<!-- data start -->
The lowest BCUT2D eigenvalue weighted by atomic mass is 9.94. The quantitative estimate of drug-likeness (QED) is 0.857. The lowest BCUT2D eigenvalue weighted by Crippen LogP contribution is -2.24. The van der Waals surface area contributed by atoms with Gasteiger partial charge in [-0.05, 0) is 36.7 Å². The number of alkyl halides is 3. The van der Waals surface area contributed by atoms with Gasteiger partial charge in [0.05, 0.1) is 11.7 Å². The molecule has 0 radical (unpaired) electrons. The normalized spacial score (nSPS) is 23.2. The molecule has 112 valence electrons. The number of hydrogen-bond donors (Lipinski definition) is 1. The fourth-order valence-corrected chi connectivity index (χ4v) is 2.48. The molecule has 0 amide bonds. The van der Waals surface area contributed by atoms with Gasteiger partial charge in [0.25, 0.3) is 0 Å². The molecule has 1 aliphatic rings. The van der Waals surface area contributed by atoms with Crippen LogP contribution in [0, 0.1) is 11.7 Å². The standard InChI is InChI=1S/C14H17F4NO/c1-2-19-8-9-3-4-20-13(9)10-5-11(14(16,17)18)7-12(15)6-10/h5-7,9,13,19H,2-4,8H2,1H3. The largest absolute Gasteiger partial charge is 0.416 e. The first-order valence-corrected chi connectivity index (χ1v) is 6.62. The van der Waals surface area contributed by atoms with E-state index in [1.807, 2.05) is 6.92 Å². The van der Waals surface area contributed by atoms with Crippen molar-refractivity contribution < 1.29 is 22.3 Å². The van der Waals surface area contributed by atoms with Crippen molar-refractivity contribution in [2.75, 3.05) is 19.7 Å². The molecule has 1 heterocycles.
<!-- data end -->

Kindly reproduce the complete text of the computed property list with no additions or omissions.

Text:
The lowest BCUT2D eigenvalue weighted by atomic mass is 9.94. The quantitative estimate of drug-likeness (QED) is 0.857. The lowest BCUT2D eigenvalue weighted by Crippen LogP contribution is -2.24. The van der Waals surface area contributed by atoms with Gasteiger partial charge in [-0.05, 0) is 36.7 Å². The number of alkyl halides is 3. The van der Waals surface area contributed by atoms with Gasteiger partial charge in [0.05, 0.1) is 11.7 Å². The molecule has 0 radical (unpaired) electrons. The normalized spacial score (nSPS) is 23.2. The molecule has 112 valence electrons. The number of hydrogen-bond donors (Lipinski definition) is 1. The fourth-order valence-corrected chi connectivity index (χ4v) is 2.48. The molecule has 0 amide bonds. The van der Waals surface area contributed by atoms with Gasteiger partial charge in [0.25, 0.3) is 0 Å². The molecule has 1 aliphatic rings. The van der Waals surface area contributed by atoms with Crippen LogP contribution in [0, 0.1) is 11.7 Å². The standard InChI is InChI=1S/C14H17F4NO/c1-2-19-8-9-3-4-20-13(9)10-5-11(14(16,17)18)7-12(15)6-10/h5-7,9,13,19H,2-4,8H2,1H3. The largest absolute Gasteiger partial charge is 0.416 e. The first-order valence-corrected chi connectivity index (χ1v) is 6.62. The van der Waals surface area contributed by atoms with E-state index in [1.807, 2.05) is 6.92 Å². The van der Waals surface area contributed by atoms with Crippen molar-refractivity contribution < 1.29 is 22.3 Å². The van der Waals surface area contributed by atoms with Crippen molar-refractivity contribution in [2.75, 3.05) is 19.7 Å². The molecule has 1 heterocycles.